Arion Theatre

2316 Central Avenue,
Minneapolis, MN 55418

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ARION Theatre; Minneapolis, Minnesota, early 1950s.

Viewing: Photo | Street View

The Arion Theatre opened in 1914 with seating listed at 934. There was another Arion Theatre a couple blocks from this theatre, but it preceeded this theatre.

The Arion Theatre was operated by Publix and later Minnesota Amusement Co.

The theatre was remodeled in 1923, to the plans of Liebenberg & Kaplan. It was later demolished. Any further information on the Arion Theatre would be appreciated

Contributed by Chuck

Recent comments (view all 9 comments)

rvarani
rvarani on April 3, 2010 at 2:09 am

The Arion was still operating in the mid 1950’s. Pulled a few shifts in the projection booth 1956-57.

Joe Vogel
Joe Vogel on January 6, 2011 at 12:05 pm

The Arion Theatre underwent an extensive remodeling project in 1953. The modern design was done by the architectural firm of Liebenberg & Kaplan, according to Boxoffice of January 6, 1954.

Photos on this page, text on the following page.

LAMartin
LAMartin on May 9, 2012 at 6:31 pm

According to Dave Kenney in Twin Cities Picture Show: A Century of Moviegoing, published in 2007 by the Minnesota Historical Society, Page 75, Kaplan & Liebenberg were contracted by Seeman Kaplan’s brother and Arion Theatre owner, to renovate the theater in 1923.

Joe Vogel
Joe Vogel on May 9, 2012 at 9:37 pm

The address currently given for this theater is wrong. There is an old building housing the Durango Bakery at 2418 Central Avenue, and next door is a Thai restaurant, Sen Yai Sen Lek, at 2422 Central. The building with the bakery is obviously fairly old (probably 1920s era) and though the restaurant has a modern facade, satellite view shows that it occupies two small buildings, both of which have rather old-looking roofs. None of the three buildings with the number range 2418-2422 could have been a theater.

Joe Vogel
Joe Vogel on May 9, 2012 at 9:42 pm

CinemaTour gives the address of the Arion Theatre as 2316 Central Avenue, and that is probably correct. This photo, which was probably taken a year or two before the 1953 remodeling, shows the theater at left. Although most of the buildings on both sides of the street have since been demolished, the three buildings immediately south of the theater’s site are still standing and can be recognized in Street View despite some remodeling. The building that was adjacent to the theater currently uses the address 2312 Central, so 2316 was most likely the Arion Theatre’s address.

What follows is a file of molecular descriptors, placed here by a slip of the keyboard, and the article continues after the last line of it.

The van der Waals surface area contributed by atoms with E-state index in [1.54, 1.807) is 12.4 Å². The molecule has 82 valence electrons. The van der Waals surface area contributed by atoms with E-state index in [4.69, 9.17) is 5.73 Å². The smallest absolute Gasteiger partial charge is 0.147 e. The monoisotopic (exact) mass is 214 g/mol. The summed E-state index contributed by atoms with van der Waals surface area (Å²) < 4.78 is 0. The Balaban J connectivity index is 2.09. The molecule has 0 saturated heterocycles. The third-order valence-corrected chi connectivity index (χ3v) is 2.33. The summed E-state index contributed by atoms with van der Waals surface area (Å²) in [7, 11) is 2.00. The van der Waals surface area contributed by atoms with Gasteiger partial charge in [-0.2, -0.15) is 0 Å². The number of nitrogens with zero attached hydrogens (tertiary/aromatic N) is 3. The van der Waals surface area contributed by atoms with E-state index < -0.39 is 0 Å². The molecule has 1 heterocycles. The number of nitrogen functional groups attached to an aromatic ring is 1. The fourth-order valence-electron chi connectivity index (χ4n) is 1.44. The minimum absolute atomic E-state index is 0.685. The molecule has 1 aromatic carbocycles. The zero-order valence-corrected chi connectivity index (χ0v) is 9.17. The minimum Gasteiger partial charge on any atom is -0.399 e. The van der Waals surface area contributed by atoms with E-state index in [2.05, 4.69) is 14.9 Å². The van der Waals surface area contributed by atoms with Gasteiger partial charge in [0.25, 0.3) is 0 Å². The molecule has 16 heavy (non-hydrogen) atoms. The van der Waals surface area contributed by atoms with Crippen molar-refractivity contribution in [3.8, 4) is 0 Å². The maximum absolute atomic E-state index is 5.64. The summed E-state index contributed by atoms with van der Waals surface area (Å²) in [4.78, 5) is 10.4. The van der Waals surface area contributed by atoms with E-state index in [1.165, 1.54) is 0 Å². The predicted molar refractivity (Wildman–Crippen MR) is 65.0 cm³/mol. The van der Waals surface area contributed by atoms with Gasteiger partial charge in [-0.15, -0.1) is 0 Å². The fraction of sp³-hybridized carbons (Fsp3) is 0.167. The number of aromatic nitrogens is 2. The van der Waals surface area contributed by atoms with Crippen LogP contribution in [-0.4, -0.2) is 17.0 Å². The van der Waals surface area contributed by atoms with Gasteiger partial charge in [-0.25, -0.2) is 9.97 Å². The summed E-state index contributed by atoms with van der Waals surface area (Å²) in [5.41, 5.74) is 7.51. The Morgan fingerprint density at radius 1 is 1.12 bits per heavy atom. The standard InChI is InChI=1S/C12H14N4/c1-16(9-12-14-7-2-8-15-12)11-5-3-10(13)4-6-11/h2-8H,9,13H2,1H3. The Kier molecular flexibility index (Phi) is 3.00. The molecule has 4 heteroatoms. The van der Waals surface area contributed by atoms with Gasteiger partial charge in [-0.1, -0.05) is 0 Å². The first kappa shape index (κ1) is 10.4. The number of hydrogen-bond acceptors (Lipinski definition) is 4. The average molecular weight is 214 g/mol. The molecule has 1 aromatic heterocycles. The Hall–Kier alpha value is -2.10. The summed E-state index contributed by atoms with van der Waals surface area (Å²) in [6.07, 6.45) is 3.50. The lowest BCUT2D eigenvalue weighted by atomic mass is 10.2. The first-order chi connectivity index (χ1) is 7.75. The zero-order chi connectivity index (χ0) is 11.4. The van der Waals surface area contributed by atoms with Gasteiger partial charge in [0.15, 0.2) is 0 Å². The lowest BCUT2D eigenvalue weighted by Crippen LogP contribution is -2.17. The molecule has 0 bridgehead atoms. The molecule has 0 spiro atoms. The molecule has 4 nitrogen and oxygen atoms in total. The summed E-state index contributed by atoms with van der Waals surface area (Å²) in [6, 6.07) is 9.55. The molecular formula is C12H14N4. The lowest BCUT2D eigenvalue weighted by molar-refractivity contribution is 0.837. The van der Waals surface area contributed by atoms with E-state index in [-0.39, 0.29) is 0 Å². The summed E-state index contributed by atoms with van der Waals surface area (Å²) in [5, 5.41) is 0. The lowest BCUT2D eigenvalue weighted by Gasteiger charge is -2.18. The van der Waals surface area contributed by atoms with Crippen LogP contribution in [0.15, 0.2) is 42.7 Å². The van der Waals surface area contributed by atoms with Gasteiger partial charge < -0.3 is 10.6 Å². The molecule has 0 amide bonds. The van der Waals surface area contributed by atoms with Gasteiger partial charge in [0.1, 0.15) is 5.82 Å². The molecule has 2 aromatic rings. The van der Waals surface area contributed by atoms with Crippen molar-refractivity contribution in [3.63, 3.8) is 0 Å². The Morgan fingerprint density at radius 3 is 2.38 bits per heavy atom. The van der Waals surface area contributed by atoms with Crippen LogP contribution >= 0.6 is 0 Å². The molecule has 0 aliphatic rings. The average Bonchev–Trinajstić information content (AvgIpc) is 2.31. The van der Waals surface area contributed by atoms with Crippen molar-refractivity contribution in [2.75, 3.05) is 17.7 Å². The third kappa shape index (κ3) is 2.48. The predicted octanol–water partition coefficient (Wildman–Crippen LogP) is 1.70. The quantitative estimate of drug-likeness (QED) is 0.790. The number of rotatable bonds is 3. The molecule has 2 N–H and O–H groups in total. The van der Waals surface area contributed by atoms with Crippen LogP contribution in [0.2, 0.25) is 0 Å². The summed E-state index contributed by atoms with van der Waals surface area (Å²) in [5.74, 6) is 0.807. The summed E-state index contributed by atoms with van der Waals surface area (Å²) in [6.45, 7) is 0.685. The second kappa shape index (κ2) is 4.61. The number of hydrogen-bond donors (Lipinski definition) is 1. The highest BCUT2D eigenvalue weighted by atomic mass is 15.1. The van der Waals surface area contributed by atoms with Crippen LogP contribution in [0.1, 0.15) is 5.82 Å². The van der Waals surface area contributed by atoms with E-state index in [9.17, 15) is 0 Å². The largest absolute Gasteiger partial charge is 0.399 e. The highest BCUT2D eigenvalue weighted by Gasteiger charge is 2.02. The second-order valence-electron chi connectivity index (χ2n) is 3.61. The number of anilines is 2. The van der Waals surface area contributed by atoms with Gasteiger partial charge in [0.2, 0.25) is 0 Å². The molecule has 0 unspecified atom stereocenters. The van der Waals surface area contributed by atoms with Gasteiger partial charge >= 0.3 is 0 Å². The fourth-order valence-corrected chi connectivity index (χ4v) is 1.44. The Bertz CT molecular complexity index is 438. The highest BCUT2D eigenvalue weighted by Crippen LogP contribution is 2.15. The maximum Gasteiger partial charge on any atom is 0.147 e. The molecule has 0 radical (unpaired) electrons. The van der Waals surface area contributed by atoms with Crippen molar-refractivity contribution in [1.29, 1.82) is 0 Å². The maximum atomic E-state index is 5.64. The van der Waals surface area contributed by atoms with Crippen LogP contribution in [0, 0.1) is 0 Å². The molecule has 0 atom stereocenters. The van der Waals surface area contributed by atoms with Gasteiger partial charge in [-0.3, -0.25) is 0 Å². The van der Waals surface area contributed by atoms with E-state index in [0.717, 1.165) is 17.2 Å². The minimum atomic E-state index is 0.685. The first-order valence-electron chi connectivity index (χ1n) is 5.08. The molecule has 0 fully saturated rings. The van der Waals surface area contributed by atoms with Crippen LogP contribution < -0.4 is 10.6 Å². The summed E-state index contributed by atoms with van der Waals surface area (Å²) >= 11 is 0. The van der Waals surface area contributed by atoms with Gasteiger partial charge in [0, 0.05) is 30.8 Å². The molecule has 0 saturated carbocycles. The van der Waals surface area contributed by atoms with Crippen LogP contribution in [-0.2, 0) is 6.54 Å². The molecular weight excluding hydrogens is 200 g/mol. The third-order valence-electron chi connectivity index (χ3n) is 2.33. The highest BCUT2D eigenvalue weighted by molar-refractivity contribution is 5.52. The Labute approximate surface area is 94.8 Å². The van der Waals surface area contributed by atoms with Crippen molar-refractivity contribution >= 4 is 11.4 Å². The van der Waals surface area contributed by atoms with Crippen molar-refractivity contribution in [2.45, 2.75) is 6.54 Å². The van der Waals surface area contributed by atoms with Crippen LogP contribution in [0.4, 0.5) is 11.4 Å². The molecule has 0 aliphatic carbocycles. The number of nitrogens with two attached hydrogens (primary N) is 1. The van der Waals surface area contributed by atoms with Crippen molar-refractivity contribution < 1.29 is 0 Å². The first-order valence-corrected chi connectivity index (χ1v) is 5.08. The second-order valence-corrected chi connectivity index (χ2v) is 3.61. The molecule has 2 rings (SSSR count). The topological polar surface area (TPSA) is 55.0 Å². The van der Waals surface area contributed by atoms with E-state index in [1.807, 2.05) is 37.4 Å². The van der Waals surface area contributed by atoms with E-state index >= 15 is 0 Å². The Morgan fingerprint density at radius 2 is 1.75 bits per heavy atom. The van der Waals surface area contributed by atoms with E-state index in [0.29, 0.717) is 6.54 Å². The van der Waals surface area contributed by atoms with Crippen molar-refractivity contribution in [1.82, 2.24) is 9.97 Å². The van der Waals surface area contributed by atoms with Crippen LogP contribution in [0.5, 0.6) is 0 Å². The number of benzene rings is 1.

Joe Vogel
Joe Vogel on May 9, 2012 at 10:07 pm

The October 12, 1918, issue of The Moving Picture World makes a reference to the New Arion Theatre. Is it possible that 2420 Central was the address of the original Arion Theatre, replaced by this house in the late 1910s? The original Arion Theatre could have been in the small building that houses the southerly half of the Thai restaurant with the current address of 2422 Central.

Incidentally, the book cited by LAMartin earlier says that the remodeling of the Arion Theatre in 1923 was Jack Liebenberg’s very first theater project. His next theater, and the first designed from the ground up by Liebenberg & Kaplan, was the Granada.

CJ1949
CJ1949 on September 18, 2012 at 7:39 am

Correct address for Arion Theatre was 2316 Central Ave., Mpls. Building permits show that a 48x108 building was built here in 1914. Liebenberg & Kaplan’s first theatre job was this one, a remodel in 1923. There was also a major remodel in 1953 while it was closed during the spring and summer, after Paramount dropped the theatre. It was picked up by the operator of the Hollywood Theatre and reopened in August 1953. Closed April 1958, was converted. 1959 city directory says occupant was “Roberts Co. Clothing Rental.” There were lawsuits about many of the North Mpls. theatres’ clearances during the 1930s and 40s. The Arion went to a 28 or 35 day clearance in 1950 but in 1952 was dropped back to double bills and late runs. To put it simplistically, the lawsuits stemmed from the Hollywood and Homewood theatres, among others, that complained they were not able to get the same run as the Paradise and Arion.

Jordy
Jordy on July 6, 2013 at 8:31 pm

Oh what memories. I grew up in this theatre. My mother would have to come and drag me out, walking up and down the aisles with a flashlight!

Joe Vogel
Joe Vogel on February 27, 2014 at 4:05 am

Dave Kenney’s Twin cities Picture Show tells how Liebenberg & Kaplan got the job of remodeling the Arion Theatre in 1923. The Arion was then owned by Louis Rubenstein and Abe Kaplan, and Abe Kaplan was architect Seeman Kaplan’s brother. It was a serendipitous bit of nepotism that launched Liebenberg & Kaplan’s long, distinguished career as theater architects.

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